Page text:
A True Gem

18.6.2016 | 15:27

Opal_2_web

It is with a heavy heart that I write this today.

We knew it was coming, sooner or later, but so close on the heels of saying good-bye to Finn, we had to let go of Opal yesterday morning.

We’d only had her for not quite a year, but she won us over from the beginning – the day I met her, she came right to me, purring steadily, and let me pick her up and walk around her previous owner’s house with her in my arms.

She had a sweet disposition with everyone, and her fair share of “kitty quirks.”

(When she used the litter box, she would then race through the house on a tear, as if trying to get away from her own … business.  It was hilarious – and a bit unsettling at times.  But it was distinctly Opal.)

We are so very grateful that she was a part of our lives, even for such a brief stretch.

We knew we probably wouldn’t have her for a long time, as she was 14 or 15 when we got her.  So we were prepared – even though we didn’t think she’d get a diagnosis like IBD within a few months of joining our household.

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Opal was the third of our eight cats (over a period of 25 years) to be diagnosed with IBD.

And apparently we’re not the only ones.

Our vets have said they’re seeing more and more of it, especially in cats.

What the hell is going on here???

Yes, we feed our cats “commercial” pet food – because that’s what they’ll eat.  We’ve tried some of those fancy raw diets, and they won’t touch the food.

We feed them the highest quality organic, grain-free, etc. etc. etc. food.

For years we had to feed them Blue Buffalo’s Wilderness diet because that was the only brand of food Finn could tolerate without vomiting.  (Yes, really.  We weren’t thrilled about it, but we were less thrilled with cleaning up cat puke on a nearly daily basis.)

I’m not the only one who’s noticed this either – someone else brought it up on a call with Steph Jackson, in her Functional Probiotics course.

For all I know, if we hadn’t lost our sweet Isis to a congenital heart condition at the far too young age of just 7, she might have eventually been diagnosed with IBD too.

So out of six cats, one had a heart issue, one had kidney failure, and one (we think) had a neurological problem – her symptoms presented like a feline version of Parkinson’s disease.

Three have had IBD.

Murphy_Bed_Pose

Murphy’s only a few years old, and healthy as they come.  And Osiris is still only 10, with no signs of the heart condition that affected his sister Isis.

Our vet in Asheville thought she was giving us good news when she diagnosed Opal with IBD (instead of cancer).

But we’d already seen this movie – twice!! – and knew how it would eventually end.

Flare-ups, remissions, getting the symptoms under control … until you run out of options and nothing helps.

We need to figure out what’s going on with this:

Is it the food?  Is it some other sort of environmental toxin?  Is it a still-unknown pathogen?

I don’t know.  But I want to find out.

I don’t want to lose another jewel like Opal (or Clayton or Scott) to this devastating condition.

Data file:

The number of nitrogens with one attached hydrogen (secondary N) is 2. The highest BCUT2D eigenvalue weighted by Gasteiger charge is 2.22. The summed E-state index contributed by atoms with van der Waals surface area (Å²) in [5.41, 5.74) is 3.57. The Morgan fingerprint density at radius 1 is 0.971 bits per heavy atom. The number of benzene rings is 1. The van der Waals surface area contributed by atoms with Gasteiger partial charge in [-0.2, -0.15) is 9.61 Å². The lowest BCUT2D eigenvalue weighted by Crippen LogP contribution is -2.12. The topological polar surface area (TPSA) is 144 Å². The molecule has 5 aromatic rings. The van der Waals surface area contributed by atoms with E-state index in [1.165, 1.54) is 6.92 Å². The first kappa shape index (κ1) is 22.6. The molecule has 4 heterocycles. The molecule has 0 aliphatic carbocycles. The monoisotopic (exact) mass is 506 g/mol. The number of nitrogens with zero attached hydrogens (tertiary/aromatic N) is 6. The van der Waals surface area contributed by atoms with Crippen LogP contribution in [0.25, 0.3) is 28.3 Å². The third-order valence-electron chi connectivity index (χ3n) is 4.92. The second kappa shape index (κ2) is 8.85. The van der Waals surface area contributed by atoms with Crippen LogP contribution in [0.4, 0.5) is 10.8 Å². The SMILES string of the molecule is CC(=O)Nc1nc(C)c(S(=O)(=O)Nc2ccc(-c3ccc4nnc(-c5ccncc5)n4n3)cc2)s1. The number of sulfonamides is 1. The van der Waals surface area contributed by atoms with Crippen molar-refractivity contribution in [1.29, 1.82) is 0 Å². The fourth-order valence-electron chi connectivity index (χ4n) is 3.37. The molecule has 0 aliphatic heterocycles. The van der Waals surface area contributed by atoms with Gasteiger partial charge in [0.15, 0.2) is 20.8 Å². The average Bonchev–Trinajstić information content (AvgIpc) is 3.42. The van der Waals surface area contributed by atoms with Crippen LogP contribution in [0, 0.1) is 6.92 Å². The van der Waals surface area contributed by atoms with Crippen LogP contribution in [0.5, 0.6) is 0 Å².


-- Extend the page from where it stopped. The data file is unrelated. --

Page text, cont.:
I love my “fur kids,” and I’m tired of seeing them suffer with something that has seemingly become epidemic in our society.

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I fell in love with Opal the first time I saw her, and her last moments were peaceful – she was so sweet and gentle, it helped calm me as well.

Coming so soon after losing Finn, Debra and I needed that.  It was Opal’s final gift to us.

We will miss her sweet, affectionate presence.

 

Thanks for reading.  Take care of your fur kids – and your 2-legged ones too.

12 comments


  1. Jace
    June 18, 2016 | 8:29 pm
    Reply

    Rest in peace Opal. Hugs


    • daletchworth
      June 18, 2016 | 11:48 pm
      Reply

      Thank you, Jace. Hugs back.


  2. Michele
    June 18, 2016 | 9:10 pm
    Reply

    I’m so sorry for the loss of your beloved Opal.


    • daletchworth
      June 18, 2016 | 11:48 pm
      Reply

      Thank you so much, Michele.


  3. Karen
    June 18, 2016 | 10:30 pm
    Reply

    Thank you so much for this kind tribute to sweet Opal. She was a sweet, affectionate soul. I forgot about her quirks.

    She was 14 actually this year. I may have miscalculated when I told you last year :-).


    • daletchworth
      June 18, 2016 | 11:50 pm
      Reply

      You’re welcome, Karen. Thank YOU for allowing us to have her — she was truly a special cat and had some delightful quirks. No worries with her exact age — she was every inch the lady. 🙂


  4. Gloria Zabala
    June 21, 2016 | 4:50 pm
    Reply

    So sorry for your loss. I can feel her love for you by your description of her. You were blessed for having her as was she for having you in her life. May she rest in peace.


    • daletchworth
      June 22, 2016 | 12:16 am
      Reply

      Much appreciated, Gloria. She was a special cat, and we were glad to have her in our lives, no matter how briefly.


  5. Brad
    June 21, 2016 | 8:26 pm
    Reply

    Sorry for your loss. May Opal be in a better place playing with Finn and purring peacefully!


    • daletchworth
      June 22, 2016 | 12:17 am
      Reply

      Thank you, Brad. Yes, Opal and Finn are having a great time at the Rainbow Bridge right now! 🙂


  6. Andrea Caprio
    June 23, 2016 | 10:38 pm
    Reply

    I am so terribly sorry for your loss. I know how hard it is. I had good experience with HILL Science food with my cats. Not sure if I would use it today as when I used it, I did not know what I know today. But I just love cats and really feel for you.


    • daletchworth
      June 23, 2016 | 11:17 pm
      Reply

      Thank you so much for the support, Andrea. No, we wouldn’t use Hill’s Science these days — we’re currently sticking with grain-free, high-protein for them. We’ll see how the two younger cats do.

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